Emergency work under way to repair Capitol annex
Work is more than halfway completed on an emergency project to repair and seal the dome of the Nevada Capitol’s historic annex.
Project manager Robbie Oxoby said the contract was issued as an emergency after last spring’s powerful rainstorms.
“There was significant penetration into the dome,” he said.
But it was a bit more complicated than just hiring a roofer since the annex built in 1906 is just as historic as the Capitol itself.
It was built as Nevada’s first state library and, initially, was home to 61,000 books and the 33,000 volumes in the law library.
Historic Preservation Consultant Michelle Schmitter said it remained the library until it simply outgrew the building in 1936. Before the 2005 remodel, it was home to a variety of state agencies including Archives, the Education Department and Nevada Magazine.
She said the annex was built by Burke Brothers Construction of Reno. It was designed to match the main Capitol just 25 feet away using sandstone from the prison quarry on Fifth Street. It’s an octagon 90 feet in diameter, three stories high and, according to Schmitter, a very good match to the Capitol.
She said according to her research, the “breezeway” connecting the rear of the Capitol to the annex was built either at the same time or shortly afterward.
In addition to Schmitter, public works called in Bill Park of Central Sierra Construction and Sparks Architect Paul Cavin to work on the project.
The $113,000 contract was issued this summer and is supposed to take just 90 days. While that doesn’t sound like a lot, it’s three times the $35,979 cost of the original building.
Park said he’s ahead of schedule and anticipates getting everything done by the end of November before major winter storms arrive.
Oxoby said the dome is a challenge because the structure beneath the metal roof is not only original, it’s entirely made of wood.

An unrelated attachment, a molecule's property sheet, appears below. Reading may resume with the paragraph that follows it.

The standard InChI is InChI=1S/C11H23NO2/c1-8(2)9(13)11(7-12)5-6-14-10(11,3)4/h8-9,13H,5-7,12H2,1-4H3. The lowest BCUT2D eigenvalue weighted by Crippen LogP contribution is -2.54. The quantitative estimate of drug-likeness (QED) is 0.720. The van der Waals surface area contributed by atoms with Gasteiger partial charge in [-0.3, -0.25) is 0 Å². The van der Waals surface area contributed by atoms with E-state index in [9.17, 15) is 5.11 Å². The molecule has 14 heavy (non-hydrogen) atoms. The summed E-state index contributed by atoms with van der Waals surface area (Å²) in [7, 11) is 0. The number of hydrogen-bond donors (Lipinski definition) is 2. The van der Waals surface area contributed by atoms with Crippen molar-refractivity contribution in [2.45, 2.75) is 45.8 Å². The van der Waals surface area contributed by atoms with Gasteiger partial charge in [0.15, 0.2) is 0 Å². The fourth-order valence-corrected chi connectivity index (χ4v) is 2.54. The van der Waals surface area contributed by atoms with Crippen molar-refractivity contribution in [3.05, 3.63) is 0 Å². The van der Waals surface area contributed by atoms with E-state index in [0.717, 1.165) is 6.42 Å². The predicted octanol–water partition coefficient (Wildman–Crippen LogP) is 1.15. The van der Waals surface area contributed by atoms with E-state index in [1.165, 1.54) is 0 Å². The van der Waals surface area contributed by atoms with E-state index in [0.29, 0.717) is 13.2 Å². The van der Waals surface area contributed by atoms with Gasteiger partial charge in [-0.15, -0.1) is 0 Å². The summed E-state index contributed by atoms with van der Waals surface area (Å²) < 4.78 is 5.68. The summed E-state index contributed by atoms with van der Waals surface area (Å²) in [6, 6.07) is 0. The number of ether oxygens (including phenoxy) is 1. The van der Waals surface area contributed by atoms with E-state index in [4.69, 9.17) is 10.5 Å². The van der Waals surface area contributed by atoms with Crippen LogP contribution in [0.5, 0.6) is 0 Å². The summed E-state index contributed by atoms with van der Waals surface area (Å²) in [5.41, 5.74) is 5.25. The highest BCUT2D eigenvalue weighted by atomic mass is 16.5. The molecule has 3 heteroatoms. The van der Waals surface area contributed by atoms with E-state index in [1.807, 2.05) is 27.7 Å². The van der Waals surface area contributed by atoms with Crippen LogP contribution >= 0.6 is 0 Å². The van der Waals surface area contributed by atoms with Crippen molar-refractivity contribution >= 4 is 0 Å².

“It’s going to leak because of the inherent construction of the building. It’s all wood, and it moves,” Oxoby said.
“Part one of the fix is to vent the dome,” Cavin said. “The dome is sealed up pretty tight and when water started coming in, it couldn’t get out. We started seeing mold and other problems.”
The damage is actually not visible from inside because it’s above the ceiling of the second floor Guinn Room, often used for meetings including by the governor’s cabinet.
Cavin, who prepared the architectural plan for the repairs, said there’s actually a lot of room up there, enough for several workmen to walk around in.
Park was called in because he worked on the annex when Central Sierra did the original remodel of the annex a dozen years ago. That project didn’t include the roof.
He said the major source of the leaks appears to be around the oculus windows on the dormers of the octagonal dome.
Despite the leaks, Park said the metal roof itself is in good shape despite being 110 years old. It’s made of terne, panels consisting of 85 percent lead and 15 percent tin.
“It’s still holding up,” he said adding the roof probably has at least 20 more years of life.
This is just the latest in a series of projects at the Capitol.
The small museum on the second floor will close this coming week for a major renovation. That project is being paid for by a donation of $750,000 to the “Battle Born” museum from the Nevada 150 Foundation. The museum will get all new exhibits and a complete modernization.
This past summer, landscapers replaced a huge area of lawn on the grounds and arborists were brought in to do some serious work on the more than 100 trees that surround the building — including the 140-year-old elms that surround the grounds.
In addition, a contractor replaced the handicapped ramp behind the Capitol that was more than 30 years old and seriously out of compliance with federal handicapped access requirements.
Still on the list is major repairs and upgrades to the exterior of the Capitol, including extensive repairs to leaking windows and damaged trim moulding, gutters and other features. There’s $1.875 million in the Public Works budget for that project.
Schmitter has also completed a historic analysis of the historic wrought iron fence that surrounds the capitol. The project to make repairs to the fence hasn’t yet been funded.